Goda, aka: Godā; 7 Definition(s)
Goda means something in Hinduism, Sanskrit, the history of ancient India, Marathi. If you want to know the exact meaning, history, etymology or English translation of this term then check out the descriptions on this page. Add your comment or reference to a book if you want to contribute to this summary article.
Purana and Itihasa (epic history)
Godā (गोदा).—A follower of Skandadeva. (Śloka 28, Chapter 46, Śalya Parva).Source: archive.org: Puranic Encyclopaedia
Goda (गोद).—A Gandharva.*
- * Vāyu-purāṇa 69. 26.
The Purana (पुराण, purāṇas) refers to Sanskrit literature preserving ancient India’s vast cultural history, including historical legends, religious ceremonies, various arts and sciences. The eighteen mahapuranas total over 400,000 shlokas (metrical couplets) and date to at least several centuries BCE.
India history and geogprahy
Godā (गोदा) is another name for the river Godāvarī, which forms an important unit in the historical geography of South India. It drains a large area mainly composed of Deccan lavas and flows through a wide fertile valley towards the east. Its catchment area is bounded in the north by the Sahya mountain, the Nirmala and Satmala ranges and the hills of Bastar and Orissa known to the Purāṇas as Mahendra Parvata.Source: archive.org: Siva Purana (history)
The history of India traces the identification of countries, villages, towns and other regions of India, as well as royal dynasties, rulers, tribes, local festivities and traditions and regional languages. Ancient India enjoyed religious freedom and encourages the path of Dharma, a concept common to Buddhism, Hinduism, and Jainism.
Languages of India and abroad
gōḍa (गोड).—a Sweet--throughout its applications in English: viz. not sour; luscious; fragrant; melodious; beautiful; not salt; soft; mild; not stale or stinking; grateful, pleasing, delightful. 2 Neat, pretty, right, regular, proper, correct, classical &c.; as gōḍa-prayōga-udāharaṇa-vākya-kavana-bhāṣaṇa-jāba- sāla &c. Pr. gōḍa karūna khāvēṃ maū karūna nijāvēṃ Make the best of hardships. Pr. gēlēṃ nāhīṃ taṃvavara jaḍa khāllēṃ nāhīṃ taṃvavara gōḍa Untried or unknown things are always exquisite. gōḍa karūna ghēṇēṃ To receive well; to take sweetly, kindly, in good part. gōḍa gōḍa guḷacaṭa Very very sweet. dilhēṃ ghētalēṃ gōḍa It is good to be social.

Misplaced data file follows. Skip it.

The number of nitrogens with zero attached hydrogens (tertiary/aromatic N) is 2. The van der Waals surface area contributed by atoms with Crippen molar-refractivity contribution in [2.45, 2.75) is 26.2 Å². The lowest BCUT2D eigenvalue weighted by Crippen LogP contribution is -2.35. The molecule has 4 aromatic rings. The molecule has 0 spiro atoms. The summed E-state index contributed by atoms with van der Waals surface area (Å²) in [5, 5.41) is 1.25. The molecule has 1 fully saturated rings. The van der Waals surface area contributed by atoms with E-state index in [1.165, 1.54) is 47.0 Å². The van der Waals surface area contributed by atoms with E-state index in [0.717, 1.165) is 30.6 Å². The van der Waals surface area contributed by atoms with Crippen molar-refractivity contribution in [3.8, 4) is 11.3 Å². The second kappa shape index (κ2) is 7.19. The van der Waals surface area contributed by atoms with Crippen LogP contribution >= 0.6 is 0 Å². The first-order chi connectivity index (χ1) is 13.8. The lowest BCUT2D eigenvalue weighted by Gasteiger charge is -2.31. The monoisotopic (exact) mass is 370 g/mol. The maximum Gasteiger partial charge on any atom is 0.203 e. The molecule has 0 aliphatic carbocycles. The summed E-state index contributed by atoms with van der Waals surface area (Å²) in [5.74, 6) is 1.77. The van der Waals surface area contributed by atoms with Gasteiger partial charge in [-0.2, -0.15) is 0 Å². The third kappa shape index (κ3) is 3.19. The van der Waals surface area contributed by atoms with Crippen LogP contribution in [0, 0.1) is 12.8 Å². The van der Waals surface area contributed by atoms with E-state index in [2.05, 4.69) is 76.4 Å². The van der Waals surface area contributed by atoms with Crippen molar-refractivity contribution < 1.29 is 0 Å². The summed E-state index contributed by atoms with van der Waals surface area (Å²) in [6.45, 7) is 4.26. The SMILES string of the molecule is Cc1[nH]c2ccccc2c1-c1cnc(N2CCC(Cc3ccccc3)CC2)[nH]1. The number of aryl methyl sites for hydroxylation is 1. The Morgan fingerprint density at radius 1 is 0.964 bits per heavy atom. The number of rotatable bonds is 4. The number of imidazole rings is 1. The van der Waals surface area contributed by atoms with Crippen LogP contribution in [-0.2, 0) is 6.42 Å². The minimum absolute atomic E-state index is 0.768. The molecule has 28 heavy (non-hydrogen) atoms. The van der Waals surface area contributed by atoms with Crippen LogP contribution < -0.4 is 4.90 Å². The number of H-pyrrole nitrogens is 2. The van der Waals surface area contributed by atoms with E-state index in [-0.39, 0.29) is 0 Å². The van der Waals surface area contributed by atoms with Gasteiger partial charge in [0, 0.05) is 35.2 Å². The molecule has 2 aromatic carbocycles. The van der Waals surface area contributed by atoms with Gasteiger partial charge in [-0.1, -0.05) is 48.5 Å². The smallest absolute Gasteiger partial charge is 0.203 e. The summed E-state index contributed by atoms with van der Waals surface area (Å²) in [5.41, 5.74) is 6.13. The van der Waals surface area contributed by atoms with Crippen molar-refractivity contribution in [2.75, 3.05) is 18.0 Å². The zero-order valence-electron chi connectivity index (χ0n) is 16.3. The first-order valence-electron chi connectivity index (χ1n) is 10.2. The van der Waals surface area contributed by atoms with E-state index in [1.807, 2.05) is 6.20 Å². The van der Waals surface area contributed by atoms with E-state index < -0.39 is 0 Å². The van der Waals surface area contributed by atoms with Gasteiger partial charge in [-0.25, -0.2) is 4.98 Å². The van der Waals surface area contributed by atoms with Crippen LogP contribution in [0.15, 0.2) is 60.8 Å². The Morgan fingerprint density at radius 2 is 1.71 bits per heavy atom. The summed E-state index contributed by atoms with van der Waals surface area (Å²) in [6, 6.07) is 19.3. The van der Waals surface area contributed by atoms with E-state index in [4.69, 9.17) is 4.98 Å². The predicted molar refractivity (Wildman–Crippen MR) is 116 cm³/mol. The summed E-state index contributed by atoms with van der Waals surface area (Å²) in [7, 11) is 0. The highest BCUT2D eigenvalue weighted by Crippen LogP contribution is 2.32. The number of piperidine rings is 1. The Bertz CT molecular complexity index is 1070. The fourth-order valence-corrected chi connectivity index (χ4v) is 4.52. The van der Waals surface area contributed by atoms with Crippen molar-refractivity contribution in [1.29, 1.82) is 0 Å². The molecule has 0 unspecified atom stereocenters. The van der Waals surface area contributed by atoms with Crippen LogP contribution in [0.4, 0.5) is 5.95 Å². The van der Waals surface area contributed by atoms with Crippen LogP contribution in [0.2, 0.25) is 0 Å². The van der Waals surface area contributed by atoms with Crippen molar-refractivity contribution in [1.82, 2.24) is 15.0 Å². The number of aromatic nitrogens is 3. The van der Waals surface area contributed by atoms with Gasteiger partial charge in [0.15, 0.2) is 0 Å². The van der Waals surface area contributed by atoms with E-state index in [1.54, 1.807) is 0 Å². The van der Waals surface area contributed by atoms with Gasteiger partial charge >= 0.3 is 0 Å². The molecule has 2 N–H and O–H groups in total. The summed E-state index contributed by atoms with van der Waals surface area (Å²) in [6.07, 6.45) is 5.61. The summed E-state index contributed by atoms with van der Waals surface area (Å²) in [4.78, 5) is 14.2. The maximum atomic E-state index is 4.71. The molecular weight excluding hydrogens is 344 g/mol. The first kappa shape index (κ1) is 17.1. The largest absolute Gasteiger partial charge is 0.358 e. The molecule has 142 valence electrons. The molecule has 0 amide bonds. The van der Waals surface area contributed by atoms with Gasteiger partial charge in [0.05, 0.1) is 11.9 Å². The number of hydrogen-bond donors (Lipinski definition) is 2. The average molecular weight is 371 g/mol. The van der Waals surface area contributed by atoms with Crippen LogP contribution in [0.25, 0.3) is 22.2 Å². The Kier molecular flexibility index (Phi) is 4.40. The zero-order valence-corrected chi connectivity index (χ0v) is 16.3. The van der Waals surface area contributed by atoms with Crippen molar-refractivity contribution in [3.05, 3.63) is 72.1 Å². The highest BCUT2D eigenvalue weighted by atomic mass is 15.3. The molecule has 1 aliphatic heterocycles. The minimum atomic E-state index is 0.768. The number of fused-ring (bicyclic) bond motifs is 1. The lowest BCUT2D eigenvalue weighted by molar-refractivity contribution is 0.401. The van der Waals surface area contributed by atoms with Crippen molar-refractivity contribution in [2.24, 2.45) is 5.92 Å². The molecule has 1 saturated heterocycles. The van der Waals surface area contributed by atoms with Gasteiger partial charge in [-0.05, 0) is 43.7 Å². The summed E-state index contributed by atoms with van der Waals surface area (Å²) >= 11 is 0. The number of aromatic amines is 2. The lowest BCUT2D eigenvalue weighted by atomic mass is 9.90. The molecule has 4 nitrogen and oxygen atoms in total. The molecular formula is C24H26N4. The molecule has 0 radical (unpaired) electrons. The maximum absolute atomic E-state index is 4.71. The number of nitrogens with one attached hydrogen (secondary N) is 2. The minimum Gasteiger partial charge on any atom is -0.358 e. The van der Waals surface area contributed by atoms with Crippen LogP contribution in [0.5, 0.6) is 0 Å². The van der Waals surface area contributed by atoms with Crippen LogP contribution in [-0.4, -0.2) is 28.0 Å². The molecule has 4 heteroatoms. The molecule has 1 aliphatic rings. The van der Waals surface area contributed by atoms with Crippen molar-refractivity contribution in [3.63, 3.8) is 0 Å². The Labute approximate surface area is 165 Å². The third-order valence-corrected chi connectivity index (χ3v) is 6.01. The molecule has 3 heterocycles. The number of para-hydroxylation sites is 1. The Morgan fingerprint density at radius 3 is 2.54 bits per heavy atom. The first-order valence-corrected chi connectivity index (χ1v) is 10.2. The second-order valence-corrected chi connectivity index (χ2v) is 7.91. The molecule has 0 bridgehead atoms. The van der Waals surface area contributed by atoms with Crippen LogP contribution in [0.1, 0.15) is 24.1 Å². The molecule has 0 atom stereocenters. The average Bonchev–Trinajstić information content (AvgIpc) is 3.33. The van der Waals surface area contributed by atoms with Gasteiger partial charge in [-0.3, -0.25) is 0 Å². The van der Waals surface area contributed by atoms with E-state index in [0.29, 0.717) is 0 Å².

--- OR ---
gōḍa (गोड).—c A term for the offspring of a married woman (whether in her first or in her second marriage) as opp. to kaḍū. 2 Any thing sweet or saccharine matter in general considered as an item in diet. Ex. tyā auṣadhāsa gōḍa varjya.
--- OR ---
gōḍā (गोडा).—a See under gōḍavā.
--- OR ---
gōda (गोद).—f ( H Lap or bosom.) A dock.
--- OR ---
gōdā (गोदा).—m A circular brand or mark made by actual cautery. 2 The knob or head of a tie consisting in a string running through and through (as through a mattress or quilt).
--- OR ---
gōdā (गोदा) [or गोदावरी, gōdāvarī].—f (S) The name of a sacred river which rises at trimbakēśvara, the Godavari.Source: DDSA: The Molesworth Marathi and English Dictionary
gōḍa (गोड).—a Sweet–throughout its applications in English, viz., not sour, luscious, fra- grant, melodious, beautiful, soft, mild, pleasing, delightful. n Anything sweet, considered as an item in diet. gōḍa karūna khāvēṃ maū karūna nijāvēṃ Make the best of hardships. gōḍa karūna ghēṇēṃ Receive well; take kindly, in good part.
--- OR ---